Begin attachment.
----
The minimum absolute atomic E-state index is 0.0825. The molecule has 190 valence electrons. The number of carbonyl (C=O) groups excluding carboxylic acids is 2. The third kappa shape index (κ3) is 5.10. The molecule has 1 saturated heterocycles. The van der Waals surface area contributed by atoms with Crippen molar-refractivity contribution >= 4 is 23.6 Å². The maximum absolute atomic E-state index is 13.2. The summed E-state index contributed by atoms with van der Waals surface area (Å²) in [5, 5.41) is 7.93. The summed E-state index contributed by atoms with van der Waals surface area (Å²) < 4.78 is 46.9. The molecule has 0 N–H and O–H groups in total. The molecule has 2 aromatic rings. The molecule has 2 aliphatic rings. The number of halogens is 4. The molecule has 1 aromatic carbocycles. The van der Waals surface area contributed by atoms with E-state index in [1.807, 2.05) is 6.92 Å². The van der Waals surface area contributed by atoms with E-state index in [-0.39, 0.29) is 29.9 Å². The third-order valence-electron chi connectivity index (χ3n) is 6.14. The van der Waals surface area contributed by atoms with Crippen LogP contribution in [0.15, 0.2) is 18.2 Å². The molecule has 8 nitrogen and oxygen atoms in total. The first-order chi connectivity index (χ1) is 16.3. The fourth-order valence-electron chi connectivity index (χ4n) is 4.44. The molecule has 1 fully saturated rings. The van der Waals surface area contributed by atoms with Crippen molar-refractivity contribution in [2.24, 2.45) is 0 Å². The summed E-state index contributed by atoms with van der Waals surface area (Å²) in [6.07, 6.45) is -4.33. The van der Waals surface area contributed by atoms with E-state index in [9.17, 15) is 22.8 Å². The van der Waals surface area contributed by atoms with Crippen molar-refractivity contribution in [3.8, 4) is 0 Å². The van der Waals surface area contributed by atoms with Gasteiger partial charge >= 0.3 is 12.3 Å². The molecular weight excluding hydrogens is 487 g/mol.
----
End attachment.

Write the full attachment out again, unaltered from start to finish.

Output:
The minimum absolute atomic E-state index is 0.0825. The molecule has 190 valence electrons. The number of carbonyl (C=O) groups excluding carboxylic acids is 2. The third kappa shape index (κ3) is 5.10. The molecule has 1 saturated heterocycles. The van der Waals surface area contributed by atoms with Crippen molar-refractivity contribution >= 4 is 23.6 Å². The maximum absolute atomic E-state index is 13.2. The summed E-state index contributed by atoms with van der Waals surface area (Å²) in [5, 5.41) is 7.93. The summed E-state index contributed by atoms with van der Waals surface area (Å²) < 4.78 is 46.9. The molecule has 0 N–H and O–H groups in total. The molecule has 2 aromatic rings. The molecule has 2 aliphatic rings. The number of halogens is 4. The molecule has 1 aromatic carbocycles. The van der Waals surface area contributed by atoms with E-state index in [1.807, 2.05) is 6.92 Å². The van der Waals surface area contributed by atoms with E-state index in [-0.39, 0.29) is 29.9 Å². The third-order valence-electron chi connectivity index (χ3n) is 6.14. The van der Waals surface area contributed by atoms with Crippen LogP contribution in [0.15, 0.2) is 18.2 Å². The molecule has 8 nitrogen and oxygen atoms in total. The first-order chi connectivity index (χ1) is 16.3. The fourth-order valence-electron chi connectivity index (χ4n) is 4.44. The molecule has 1 fully saturated rings. The van der Waals surface area contributed by atoms with Crippen molar-refractivity contribution in [2.24, 2.45) is 0 Å². The summed E-state index contributed by atoms with van der Waals surface area (Å²) in [6.07, 6.45) is -4.33. The van der Waals surface area contributed by atoms with E-state index in [9.17, 15) is 22.8 Å². The van der Waals surface area contributed by atoms with Crippen molar-refractivity contribution in [3.8, 4) is 0 Å². The van der Waals surface area contributed by atoms with Gasteiger partial charge >= 0.3 is 12.3 Å². The molecular weight excluding hydrogens is 487 g/mol.